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Empirical Regularities Of The Chilean Economy: 1986-2005

  • Jorge Enrique Restrepo L.
  • Claudio Soto G.

This paper documents the main empirical regularities of the Chilean economy over the past twenty years, characterizing it in two dimensions. First, it describes the economy’s structure in terms of the sectors’ relative sizes in the long term and the importance of the various components of aggregate demand. Second, it documents the main features of business cycles in Chile. The volatility and persistence of several variables across the cycles is described, together with the correlations within a set of significant variables. In general, the correlations observed tend to indicate that supply-side factors play an important role in explaining business cycles in Chile. On the aggregate demand side, terms of trade and availability of foreign capital are found to have substantial effects on all its different components.

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File URL: http://www.bcentral.cl/estudios/revista-economia/2006/ago/Vol9N2ago2006pp15_40.pdf
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Article provided by Central Bank of Chile in its journal Economía Chilena.

Volume (Year): 9 (2006)
Issue (Month): 2 (August)
Pages: 15-40

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Handle: RePEc:chb:bcchec:v:9:y:2006:i:2:p:15-40
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  1. Obstfeld, Maurice & Rogoff, Kenneth, 1999. "New Directions for Stochastic Open Economy Models," Center for International and Development Economics Research, Working Paper Series qt5pf7g8sh, Center for International and Development Economics Research, Institute for Business and Economic Research, UC Berkeley.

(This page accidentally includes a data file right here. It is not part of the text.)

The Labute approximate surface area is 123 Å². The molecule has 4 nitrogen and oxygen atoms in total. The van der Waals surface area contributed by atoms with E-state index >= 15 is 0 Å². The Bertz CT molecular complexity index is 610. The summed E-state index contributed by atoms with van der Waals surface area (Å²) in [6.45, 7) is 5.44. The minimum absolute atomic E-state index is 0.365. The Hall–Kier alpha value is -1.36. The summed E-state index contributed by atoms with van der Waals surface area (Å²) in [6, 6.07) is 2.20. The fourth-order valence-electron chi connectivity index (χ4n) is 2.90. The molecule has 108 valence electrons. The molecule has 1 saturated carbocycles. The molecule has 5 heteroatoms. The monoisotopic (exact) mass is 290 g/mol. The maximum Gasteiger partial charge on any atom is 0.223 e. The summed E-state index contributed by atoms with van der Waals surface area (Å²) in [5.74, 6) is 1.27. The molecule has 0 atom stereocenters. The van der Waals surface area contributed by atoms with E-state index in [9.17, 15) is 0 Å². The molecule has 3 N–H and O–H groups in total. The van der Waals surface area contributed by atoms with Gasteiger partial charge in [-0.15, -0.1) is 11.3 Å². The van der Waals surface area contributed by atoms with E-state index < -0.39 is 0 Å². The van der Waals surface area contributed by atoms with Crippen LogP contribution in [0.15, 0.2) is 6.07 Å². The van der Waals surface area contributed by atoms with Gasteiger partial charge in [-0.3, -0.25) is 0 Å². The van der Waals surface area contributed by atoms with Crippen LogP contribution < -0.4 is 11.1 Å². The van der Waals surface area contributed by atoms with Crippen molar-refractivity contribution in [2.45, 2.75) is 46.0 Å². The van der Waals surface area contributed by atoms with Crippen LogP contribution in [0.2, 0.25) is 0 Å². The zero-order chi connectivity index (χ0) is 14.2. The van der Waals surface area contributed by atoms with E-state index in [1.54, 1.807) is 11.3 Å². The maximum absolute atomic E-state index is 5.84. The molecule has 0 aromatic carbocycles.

2. Rodrigo Fuentes & Mauricio Larraín & Klaus Schmidt-Hebbel, 2006. "Sources of Growth and Behavior of TFP in Chile," Latin American Journal of Economics-formerly Cuadernos de Economía, Instituto de Economía. Pontificia Universidad Católica de Chile., vol. 43(127), pages 113-142.
  3. Kydland, Finn E & Prescott, Edward C, 1982. "Time to Build and Aggregate Fluctuations," Econometrica, Econometric Society, vol. 50(6), pages 1345-70, November.
  4. Marianne Baxter & Robert G. King, 1999. "Measuring Business Cycles: Approximate Band-Pass Filters For Economic Time Series," The Review of Economics and Statistics, MIT Press, vol. 81(4), pages 575-593, November.
  5. Albert Marcet & Morten O. Ravn, 2001. "The HP-filter in cross-country comparisons," Economics Working Papers 588, Department of Economics and Business, Universitat Pompeu Fabra, revised Dec 2003.
  6. Julio J. Rotemberg & Michael Woodford, 1999. "Interest Rate Rules in an Estimated Sticky Price Model," NBER Chapters, in: Monetary Policy Rules, pages 57-126 National Bureau of Economic Research, Inc.
  7. Edward C. Prescott, 1986. "Theory ahead of business cycle measurement," Staff Report 102, Federal Reserve Bank of Minneapolis.
  8. David K. Backus & Patrick J. Kehoe & Finn E. Kydland, 1993. "International business cycles: theory vs. evidence," Quarterly Review, Federal Reserve Bank of Minneapolis, issue Fall, pages 14-29.
  9. Mark Aguiar & Gita Gopinath, 2004. "Emerging market business cycles: the cycle is the trend," Working Papers 04-4, Federal Reserve Bank of Boston.
  10. Raphael Bergoeing & Juan Enrique Suarez, 2001. "¿Qué Debemos Explicar? Reportando las Fluctuaciones Agregadas de la Economía Chilena," Revista de Analisis Economico – Economic Analysis Review, Ilades-Georgetown University, Universidad Alberto Hurtado/School of Economics and Bussines, vol. 16(1), pages 145-166, June.
  11. Finn E. Kydland & Calos E.J.M.Zarazaga, 1997. "Is the business cycle of Argentina "different?"," Economic and Financial Policy Review, Federal Reserve Bank of Dallas, issue Q IV, pages 21-36.
  12. Arthur F. Burns & Wesley C. Mitchell, 1946. "Measuring Business Cycles," NBER Books, National Bureau of Economic Research, Inc, number burn46-1, September.
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  14. Mankiw, N Gregory & Romer, David & Weil, David N, 1992. "A Contribution to the Empirics of Economic Growth," The Quarterly Journal of Economics, MIT Press, vol. 107(2), pages 407-37, May.
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